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Discussion Starter #1
Gentlemen...

While perusing an older Speer manual I ran across both load data for, and a photo of, the .357 mag (rifle load) with a 180g .358 speer spitzer.  I realize that this bullet is probably designed to perform at higher velocities than achievable in the handgun cartridge; that performance on game would be better with a wide meplat bullet.  It does seem that the trajectory would be flattened, if only a little.  I suppose my interest is more academic than practical.

Has anyone played with this combination before, and what were your observations?

At the very least, I would be able to distinguish my rifle loads from my revolver loads more readily.

Thanks in advance for taking the time to reply.

Cordially,
Smith
 

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Though I have no experience using the 180 FN "Spitzer" in the 357 mag, (I have in the 35 Rem) I'd say the reason for it was an attempt to hang as much bullet outside the case to increase powder space and also to take advantage of the more ballistically efficient shape.

As far as bullet expansion, I believe this bullet will expand down to about 1800 FPS so it concievably could be a short range thumper in the 357 Rifle.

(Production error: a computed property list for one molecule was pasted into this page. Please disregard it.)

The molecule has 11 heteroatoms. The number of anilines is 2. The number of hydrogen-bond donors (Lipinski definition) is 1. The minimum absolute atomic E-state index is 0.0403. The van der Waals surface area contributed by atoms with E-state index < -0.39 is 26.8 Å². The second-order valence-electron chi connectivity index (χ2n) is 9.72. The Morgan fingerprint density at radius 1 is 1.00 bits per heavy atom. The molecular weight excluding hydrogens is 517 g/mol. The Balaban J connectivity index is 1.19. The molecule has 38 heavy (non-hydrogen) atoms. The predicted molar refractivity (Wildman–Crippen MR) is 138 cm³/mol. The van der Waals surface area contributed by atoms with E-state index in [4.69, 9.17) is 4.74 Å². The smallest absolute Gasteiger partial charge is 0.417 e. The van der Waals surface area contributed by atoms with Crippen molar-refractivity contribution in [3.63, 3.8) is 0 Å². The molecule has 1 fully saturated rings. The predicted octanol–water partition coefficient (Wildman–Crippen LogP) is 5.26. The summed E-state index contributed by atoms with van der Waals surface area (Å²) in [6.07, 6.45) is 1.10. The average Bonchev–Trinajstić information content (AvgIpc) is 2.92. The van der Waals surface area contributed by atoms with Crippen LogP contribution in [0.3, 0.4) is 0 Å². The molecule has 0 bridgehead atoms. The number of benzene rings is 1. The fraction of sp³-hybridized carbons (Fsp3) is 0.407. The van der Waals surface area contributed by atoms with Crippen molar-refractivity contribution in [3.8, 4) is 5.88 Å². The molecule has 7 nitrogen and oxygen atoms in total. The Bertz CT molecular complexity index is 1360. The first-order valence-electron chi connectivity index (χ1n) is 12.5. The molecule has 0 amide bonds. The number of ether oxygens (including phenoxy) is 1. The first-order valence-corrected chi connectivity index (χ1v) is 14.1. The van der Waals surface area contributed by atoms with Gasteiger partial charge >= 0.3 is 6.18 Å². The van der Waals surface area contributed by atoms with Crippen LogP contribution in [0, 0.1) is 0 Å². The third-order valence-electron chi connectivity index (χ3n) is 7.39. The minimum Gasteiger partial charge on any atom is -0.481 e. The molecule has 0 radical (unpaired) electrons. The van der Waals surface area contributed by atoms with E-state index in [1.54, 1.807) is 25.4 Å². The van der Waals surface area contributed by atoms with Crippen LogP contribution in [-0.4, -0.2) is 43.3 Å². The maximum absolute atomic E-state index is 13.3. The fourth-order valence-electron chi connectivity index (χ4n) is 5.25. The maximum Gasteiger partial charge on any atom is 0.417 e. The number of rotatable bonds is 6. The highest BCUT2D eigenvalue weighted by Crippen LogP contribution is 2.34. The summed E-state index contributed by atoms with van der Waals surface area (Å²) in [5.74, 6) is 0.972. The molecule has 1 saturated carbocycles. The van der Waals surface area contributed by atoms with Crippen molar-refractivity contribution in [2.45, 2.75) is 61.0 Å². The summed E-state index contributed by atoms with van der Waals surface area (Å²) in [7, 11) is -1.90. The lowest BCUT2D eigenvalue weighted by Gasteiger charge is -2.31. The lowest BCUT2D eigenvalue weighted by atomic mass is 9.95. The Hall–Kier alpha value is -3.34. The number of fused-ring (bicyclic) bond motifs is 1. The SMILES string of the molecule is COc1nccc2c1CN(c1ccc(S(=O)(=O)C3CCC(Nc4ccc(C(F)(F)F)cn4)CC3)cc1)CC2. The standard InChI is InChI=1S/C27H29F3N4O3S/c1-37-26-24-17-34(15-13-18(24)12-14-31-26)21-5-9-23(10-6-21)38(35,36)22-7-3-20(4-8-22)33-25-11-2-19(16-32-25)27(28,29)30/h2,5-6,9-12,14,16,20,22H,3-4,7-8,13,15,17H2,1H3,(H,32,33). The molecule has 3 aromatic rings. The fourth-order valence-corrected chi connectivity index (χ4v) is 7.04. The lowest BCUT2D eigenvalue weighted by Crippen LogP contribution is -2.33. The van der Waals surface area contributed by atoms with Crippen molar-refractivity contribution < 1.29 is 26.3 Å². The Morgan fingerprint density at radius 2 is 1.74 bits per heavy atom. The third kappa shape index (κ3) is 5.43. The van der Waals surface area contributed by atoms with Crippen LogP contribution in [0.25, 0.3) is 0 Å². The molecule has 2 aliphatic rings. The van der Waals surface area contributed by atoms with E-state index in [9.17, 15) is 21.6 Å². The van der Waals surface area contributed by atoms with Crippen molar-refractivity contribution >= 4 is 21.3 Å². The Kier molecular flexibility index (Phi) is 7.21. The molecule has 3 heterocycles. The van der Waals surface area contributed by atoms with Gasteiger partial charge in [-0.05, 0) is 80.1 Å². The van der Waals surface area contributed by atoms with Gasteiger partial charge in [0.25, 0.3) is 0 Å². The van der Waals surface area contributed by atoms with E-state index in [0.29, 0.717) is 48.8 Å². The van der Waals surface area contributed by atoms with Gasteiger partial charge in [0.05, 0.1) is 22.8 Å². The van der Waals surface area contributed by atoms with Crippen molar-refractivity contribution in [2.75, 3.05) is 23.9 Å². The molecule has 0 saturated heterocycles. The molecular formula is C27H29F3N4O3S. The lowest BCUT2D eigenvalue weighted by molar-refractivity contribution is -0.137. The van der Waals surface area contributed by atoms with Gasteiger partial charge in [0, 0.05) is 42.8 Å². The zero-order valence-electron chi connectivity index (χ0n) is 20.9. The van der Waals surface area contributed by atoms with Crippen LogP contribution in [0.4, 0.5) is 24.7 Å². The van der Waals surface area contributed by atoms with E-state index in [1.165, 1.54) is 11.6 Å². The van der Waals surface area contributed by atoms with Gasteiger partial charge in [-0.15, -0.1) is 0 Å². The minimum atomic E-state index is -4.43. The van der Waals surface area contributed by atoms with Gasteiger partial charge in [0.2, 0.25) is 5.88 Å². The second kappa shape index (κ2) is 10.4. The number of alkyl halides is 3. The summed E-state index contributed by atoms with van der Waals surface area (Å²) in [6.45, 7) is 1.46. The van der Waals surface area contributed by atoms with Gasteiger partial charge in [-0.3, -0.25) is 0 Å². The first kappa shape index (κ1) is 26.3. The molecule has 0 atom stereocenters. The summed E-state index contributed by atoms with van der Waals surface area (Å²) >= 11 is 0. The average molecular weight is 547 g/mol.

However, I would tend to think the primary use for this bullet loaded in this round would be for use in the falling steel game.

Regards, Ray
 

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Off topic maybe, but many years ago in Guns & Ammo a Ruger Blachawk in 9mm had some loads worked up with the 150gr Rem Spitzers. Plenty of room in the cylinder for this configuration.
 

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Discussion Starter #4
Interesting...

I wasn't aware of a 150 grainer in that caliber.  That would make more sense, from a velocity/expansion point of view.  2000 fps is a realistic expectation in that weight category.  I'm currently getting that with 140s.  I'll have to look around.

Cordially,

Smith
 

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Smith,

#3 is right with regard to the 150 gr. Spitzer. I have a few hundred of them left myself after purchasing them a  number of years ago. Unfortunately, they are no longer available as a component bullet from Remington last I checked. You may still find some though at Gunshows or on the dealers shelves.

They were used in 35 Rem factory ammo also but I believe it was intended for the XP-100 single-shot pistol. I have not done any real expansion testing on it but it appears a little too heavily constructed for the lower velocities of a 357 mag. I have also heard it was used in the 350 Remington Mag rifle cartridge which if so would indicate it had to be more heavily constructed to take the higher impact velocities of this round.

The bearing surface on this bullet is quite short also due to the weight/diameter ratio.

e-mail me if you like and I can send you some to play with.



Regards, Ray
 

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Hi, Smith: